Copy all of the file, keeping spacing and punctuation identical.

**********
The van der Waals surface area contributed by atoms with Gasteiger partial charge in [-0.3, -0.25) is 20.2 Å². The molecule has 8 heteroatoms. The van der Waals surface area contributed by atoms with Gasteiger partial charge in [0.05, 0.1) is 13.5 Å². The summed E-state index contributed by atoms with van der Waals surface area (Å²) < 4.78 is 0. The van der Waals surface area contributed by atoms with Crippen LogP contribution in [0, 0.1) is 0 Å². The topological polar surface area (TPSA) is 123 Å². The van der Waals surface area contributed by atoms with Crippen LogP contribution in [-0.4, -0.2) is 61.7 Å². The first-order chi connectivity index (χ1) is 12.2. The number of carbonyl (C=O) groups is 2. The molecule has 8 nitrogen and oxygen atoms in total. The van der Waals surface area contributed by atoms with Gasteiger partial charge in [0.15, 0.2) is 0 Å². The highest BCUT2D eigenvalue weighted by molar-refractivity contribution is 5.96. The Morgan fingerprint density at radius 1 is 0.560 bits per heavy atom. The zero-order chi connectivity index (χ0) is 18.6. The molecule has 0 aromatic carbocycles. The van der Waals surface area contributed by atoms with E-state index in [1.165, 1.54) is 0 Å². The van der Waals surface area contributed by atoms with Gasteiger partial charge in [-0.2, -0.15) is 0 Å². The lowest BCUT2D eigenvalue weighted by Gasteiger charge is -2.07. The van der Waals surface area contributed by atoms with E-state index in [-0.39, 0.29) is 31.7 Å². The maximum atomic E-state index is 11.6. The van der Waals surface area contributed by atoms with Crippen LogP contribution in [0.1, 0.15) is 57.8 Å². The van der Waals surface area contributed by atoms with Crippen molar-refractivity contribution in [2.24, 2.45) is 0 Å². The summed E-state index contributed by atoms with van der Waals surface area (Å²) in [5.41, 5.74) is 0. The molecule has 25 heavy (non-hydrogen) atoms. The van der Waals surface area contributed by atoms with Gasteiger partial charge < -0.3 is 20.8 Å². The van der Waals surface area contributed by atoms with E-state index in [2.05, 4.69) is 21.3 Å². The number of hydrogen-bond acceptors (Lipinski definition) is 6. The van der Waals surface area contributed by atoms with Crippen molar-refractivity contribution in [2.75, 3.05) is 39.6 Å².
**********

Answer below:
The van der Waals surface area contributed by atoms with Gasteiger partial charge in [-0.3, -0.25) is 20.2 Å². The molecule has 8 heteroatoms. The van der Waals surface area contributed by atoms with Gasteiger partial charge in [0.05, 0.1) is 13.5 Å². The summed E-state index contributed by atoms with van der Waals surface area (Å²) < 4.78 is 0. The van der Waals surface area contributed by atoms with Crippen LogP contribution in [0, 0.1) is 0 Å². The topological polar surface area (TPSA) is 123 Å². The van der Waals surface area contributed by atoms with Crippen LogP contribution in [-0.4, -0.2) is 61.7 Å². The first-order chi connectivity index (χ1) is 12.2. The number of carbonyl (C=O) groups is 2. The molecule has 8 nitrogen and oxygen atoms in total. The van der Waals surface area contributed by atoms with Gasteiger partial charge in [0.15, 0.2) is 0 Å². The highest BCUT2D eigenvalue weighted by molar-refractivity contribution is 5.96. The Morgan fingerprint density at radius 1 is 0.560 bits per heavy atom. The zero-order chi connectivity index (χ0) is 18.6. The molecule has 0 aromatic carbocycles. The van der Waals surface area contributed by atoms with E-state index in [1.165, 1.54) is 0 Å². The van der Waals surface area contributed by atoms with Gasteiger partial charge in [-0.2, -0.15) is 0 Å². The lowest BCUT2D eigenvalue weighted by Gasteiger charge is -2.07. The van der Waals surface area contributed by atoms with E-state index in [-0.39, 0.29) is 31.7 Å². The maximum atomic E-state index is 11.6. The van der Waals surface area contributed by atoms with Crippen LogP contribution in [0.1, 0.15) is 57.8 Å². The van der Waals surface area contributed by atoms with Crippen molar-refractivity contribution in [2.24, 2.45) is 0 Å². The summed E-state index contributed by atoms with van der Waals surface area (Å²) in [5.41, 5.74) is 0. The molecule has 25 heavy (non-hydrogen) atoms. The van der Waals surface area contributed by atoms with Gasteiger partial charge < -0.3 is 20.8 Å². The van der Waals surface area contributed by atoms with E-state index in [2.05, 4.69) is 21.3 Å². The number of hydrogen-bond acceptors (Lipinski definition) is 6. The van der Waals surface area contributed by atoms with Crippen molar-refractivity contribution in [2.75, 3.05) is 39.6 Å².